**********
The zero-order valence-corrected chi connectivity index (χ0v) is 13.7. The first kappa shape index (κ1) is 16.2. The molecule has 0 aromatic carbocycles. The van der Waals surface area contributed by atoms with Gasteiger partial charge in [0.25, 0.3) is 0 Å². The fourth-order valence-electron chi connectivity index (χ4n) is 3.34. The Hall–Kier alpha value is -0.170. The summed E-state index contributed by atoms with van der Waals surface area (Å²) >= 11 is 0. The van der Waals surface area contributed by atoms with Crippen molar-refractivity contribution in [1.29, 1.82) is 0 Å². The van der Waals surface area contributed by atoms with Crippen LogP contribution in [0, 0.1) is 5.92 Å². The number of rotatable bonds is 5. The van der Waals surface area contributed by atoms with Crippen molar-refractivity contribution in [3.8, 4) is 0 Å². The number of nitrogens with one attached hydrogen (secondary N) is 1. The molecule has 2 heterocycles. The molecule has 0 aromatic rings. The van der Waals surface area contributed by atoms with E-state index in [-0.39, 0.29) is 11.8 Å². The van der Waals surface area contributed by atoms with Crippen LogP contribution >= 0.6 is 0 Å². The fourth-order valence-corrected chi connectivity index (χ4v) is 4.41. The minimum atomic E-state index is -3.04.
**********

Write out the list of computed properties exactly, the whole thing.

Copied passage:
The zero-order valence-corrected chi connectivity index (χ0v) is 13.7. The first kappa shape index (κ1) is 16.2. The molecule has 0 aromatic carbocycles. The van der Waals surface area contributed by atoms with Gasteiger partial charge in [0.25, 0.3) is 0 Å². The fourth-order valence-electron chi connectivity index (χ4n) is 3.34. The Hall–Kier alpha value is -0.170. The summed E-state index contributed by atoms with van der Waals surface area (Å²) >= 11 is 0. The van der Waals surface area contributed by atoms with Crippen molar-refractivity contribution in [1.29, 1.82) is 0 Å². The van der Waals surface area contributed by atoms with Crippen LogP contribution in [0, 0.1) is 5.92 Å². The number of rotatable bonds is 5. The van der Waals surface area contributed by atoms with Crippen molar-refractivity contribution in [3.8, 4) is 0 Å². The number of nitrogens with one attached hydrogen (secondary N) is 1. The molecule has 2 heterocycles. The molecule has 0 aromatic rings. The van der Waals surface area contributed by atoms with E-state index in [-0.39, 0.29) is 11.8 Å². The van der Waals surface area contributed by atoms with Crippen LogP contribution >= 0.6 is 0 Å². The fourth-order valence-corrected chi connectivity index (χ4v) is 4.41. The minimum atomic E-state index is -3.04.